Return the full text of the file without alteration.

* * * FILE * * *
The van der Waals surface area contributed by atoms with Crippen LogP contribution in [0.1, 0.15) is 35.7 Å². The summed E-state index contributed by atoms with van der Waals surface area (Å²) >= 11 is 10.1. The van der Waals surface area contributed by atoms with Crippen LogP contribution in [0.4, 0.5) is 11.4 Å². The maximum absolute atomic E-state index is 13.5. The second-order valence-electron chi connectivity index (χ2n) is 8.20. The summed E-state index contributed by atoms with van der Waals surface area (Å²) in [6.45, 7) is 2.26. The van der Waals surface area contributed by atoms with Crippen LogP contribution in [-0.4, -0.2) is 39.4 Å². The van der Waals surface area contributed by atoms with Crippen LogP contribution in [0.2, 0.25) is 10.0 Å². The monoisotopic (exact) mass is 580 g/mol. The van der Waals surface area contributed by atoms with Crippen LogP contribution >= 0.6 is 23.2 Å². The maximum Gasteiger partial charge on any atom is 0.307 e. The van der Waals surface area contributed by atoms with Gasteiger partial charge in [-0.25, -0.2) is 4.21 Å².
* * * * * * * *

The van der Waals surface area contributed by atoms with Crippen LogP contribution in [0.1, 0.15) is 35.7 Å². The summed E-state index contributed by atoms with van der Waals surface area (Å²) >= 11 is 10.1. The van der Waals surface area contributed by atoms with Crippen LogP contribution in [0.4, 0.5) is 11.4 Å². The maximum absolute atomic E-state index is 13.5. The second-order valence-electron chi connectivity index (χ2n) is 8.20. The summed E-state index contributed by atoms with van der Waals surface area (Å²) in [6.45, 7) is 2.26. The van der Waals surface area contributed by atoms with Crippen LogP contribution in [-0.4, -0.2) is 39.4 Å². The van der Waals surface area contributed by atoms with Crippen LogP contribution in [0.2, 0.25) is 10.0 Å². The monoisotopic (exact) mass is 580 g/mol. The van der Waals surface area contributed by atoms with Crippen LogP contribution >= 0.6 is 23.2 Å². The maximum Gasteiger partial charge on any atom is 0.307 e. The van der Waals surface area contributed by atoms with Gasteiger partial charge in [-0.25, -0.2) is 4.21 Å².